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Practically Paradise
Inside Practically Paradise

To dust or not to dust

Thank you to all school custodians! The school year is ending. Teachers have packed their rooms leaving you boxes and cans of trash, piles of surplus materials, tons of obsolete technology to dispose, and refrigerators to clean. During the summer you and your staff will haul every item out of each classroom, scrub every surface, open & clean every light fixture, fix everything broken, polish buff & shine every floor, tolerate all the children & teachers for summer school who mess up your clean floors, repolish, rebuff & reshine every floor, move all the desks & items back into the classrooms, help teachers move out of their rooms, help new teachers move in, help new administrators locate everything, water the stray plants abandoned, scrub fingerprints off every window, paint, completely strip and refinish the gym floors (working around the summer school and YMCA afterschool care programs), and be willing to drop everything you are doing every time someone asks for help.

Yours is an awesome task, yet you do it with such good cheer. You tolerate me swiping your large rolling trash cans to trash and recycle a year's accumulation of catalogs and flyers. You quietly tiptoe around me as I snarl my way through paperwork. You even lock the door from the outside to keep the teachers from coming in for a "quick chat" when you know I am trying to hide to finish my special projects.

But why do I love my new custodian Tammy (photograph to the left by Michael Tyler) the most? Because she dusts. She dusts, everyone! She wipes every surface. She moves keyboards, wipes monitors, and actually scrubs behind the computers. She takes a damp cloth and wipes off every bookshelf regularly. She actually wipes the tops of shelves, window ledges, even lower parts of chairs. She cleans. Ahh! A clean, nondusty library. A heavenly place where children who suffer allergies (like I do) can actually breathe. A place where no teacher or administrator can run their hand across a surface and look at you with that raised eyebrown.  This is the first time in ten years I have had a custodian come dust willingly and without being reminded.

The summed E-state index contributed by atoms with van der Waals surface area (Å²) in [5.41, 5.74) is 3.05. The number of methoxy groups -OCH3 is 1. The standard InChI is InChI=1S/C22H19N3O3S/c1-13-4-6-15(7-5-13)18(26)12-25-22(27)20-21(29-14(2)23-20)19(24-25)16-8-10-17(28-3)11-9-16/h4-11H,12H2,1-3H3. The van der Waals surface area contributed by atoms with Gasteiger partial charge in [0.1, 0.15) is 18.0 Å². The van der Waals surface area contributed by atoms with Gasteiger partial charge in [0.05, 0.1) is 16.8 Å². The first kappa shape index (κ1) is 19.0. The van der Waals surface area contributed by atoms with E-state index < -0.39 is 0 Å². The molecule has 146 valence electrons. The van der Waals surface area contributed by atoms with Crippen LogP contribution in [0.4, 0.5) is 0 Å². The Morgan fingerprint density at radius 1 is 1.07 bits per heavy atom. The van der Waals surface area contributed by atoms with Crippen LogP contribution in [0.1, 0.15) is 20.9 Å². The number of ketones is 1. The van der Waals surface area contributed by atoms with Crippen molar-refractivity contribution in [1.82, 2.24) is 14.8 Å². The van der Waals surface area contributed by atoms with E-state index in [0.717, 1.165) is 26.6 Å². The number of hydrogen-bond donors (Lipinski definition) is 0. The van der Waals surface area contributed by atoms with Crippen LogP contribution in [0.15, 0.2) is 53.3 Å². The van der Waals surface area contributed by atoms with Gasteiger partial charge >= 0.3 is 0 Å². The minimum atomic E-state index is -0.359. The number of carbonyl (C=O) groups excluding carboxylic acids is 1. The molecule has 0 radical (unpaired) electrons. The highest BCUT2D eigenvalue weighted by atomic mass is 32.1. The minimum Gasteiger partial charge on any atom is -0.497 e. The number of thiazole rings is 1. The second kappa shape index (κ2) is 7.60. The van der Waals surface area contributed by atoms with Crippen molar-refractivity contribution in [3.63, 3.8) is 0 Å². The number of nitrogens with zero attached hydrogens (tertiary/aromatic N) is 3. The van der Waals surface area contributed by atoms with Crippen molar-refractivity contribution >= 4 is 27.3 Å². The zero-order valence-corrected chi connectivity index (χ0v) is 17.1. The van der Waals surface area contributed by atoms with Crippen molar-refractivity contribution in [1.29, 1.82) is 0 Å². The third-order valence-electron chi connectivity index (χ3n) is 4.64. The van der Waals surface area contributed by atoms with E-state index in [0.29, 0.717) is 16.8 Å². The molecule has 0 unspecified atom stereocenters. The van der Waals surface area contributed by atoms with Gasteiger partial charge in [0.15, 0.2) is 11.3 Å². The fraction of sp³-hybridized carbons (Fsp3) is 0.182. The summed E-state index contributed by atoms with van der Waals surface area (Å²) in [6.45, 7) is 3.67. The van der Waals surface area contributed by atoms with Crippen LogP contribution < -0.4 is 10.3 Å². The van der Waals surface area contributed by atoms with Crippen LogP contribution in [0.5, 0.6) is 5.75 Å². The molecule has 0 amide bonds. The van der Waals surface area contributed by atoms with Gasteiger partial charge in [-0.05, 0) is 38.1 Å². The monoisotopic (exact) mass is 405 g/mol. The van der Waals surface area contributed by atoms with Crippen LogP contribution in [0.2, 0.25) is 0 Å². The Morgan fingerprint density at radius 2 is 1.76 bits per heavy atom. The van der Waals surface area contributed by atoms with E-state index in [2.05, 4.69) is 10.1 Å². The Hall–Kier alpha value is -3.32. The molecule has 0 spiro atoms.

You see, I do not believe school librarians should be dusting their libraries. I believe we should be teaching, working with children, helping parents, and collaborating with teachers & administrators. If we spend our time doing those proactive tasks, we are perceived as vital team members. On the other hand, if we spend our time dusting, someone will comment on our having too much time and make comments like, "I wish you would come and dust my room." The dusting needs to get done. Computers and electronics share my allergy to dust.

Alice Yucht in her blog Alice in Infoland includes the following tip for Starting a New School/Library/Job:

Make friends with school custodian(s). Ask questions about cleaning schedules, use of library space after school, etc., and what kinds of cookies they like. (Even if you can’t bake, you can provide. . . .)

Alice, I would like you to know that my custodians don't want any sweets. They would prefer an extra sandwich, a piece of KFC chicken, a sub sandwich, an extra taco…. anything besides the leftover pizzas, cupcakes, and cookies they receive from teacher's classrooms throughout the year. I have even been known to bring in a pie and gallon of Sweet Tea just for them during the summer.  I need to take care of the people who take care of me.  Thank you Tammy, Fred, Jerrell and Mr. Willie.

Short list of books with Custodians:
The Custodian from the Black Lagoon
Hey, Al
Finding Buck McHenry
The Janitor's Boy
Welcome Comfort


  1. Alice Yucht says:

    Diane — you are absolutely right: school librarians need to be seen in action as *professional educators,* not as dusters and stampers (or even shushers).
    FWIW, my favorite custodian didn’t want sweets, either. To him the most delicious goodies were books and articles about marine archaeology… and I made sure to always keep him well supplied.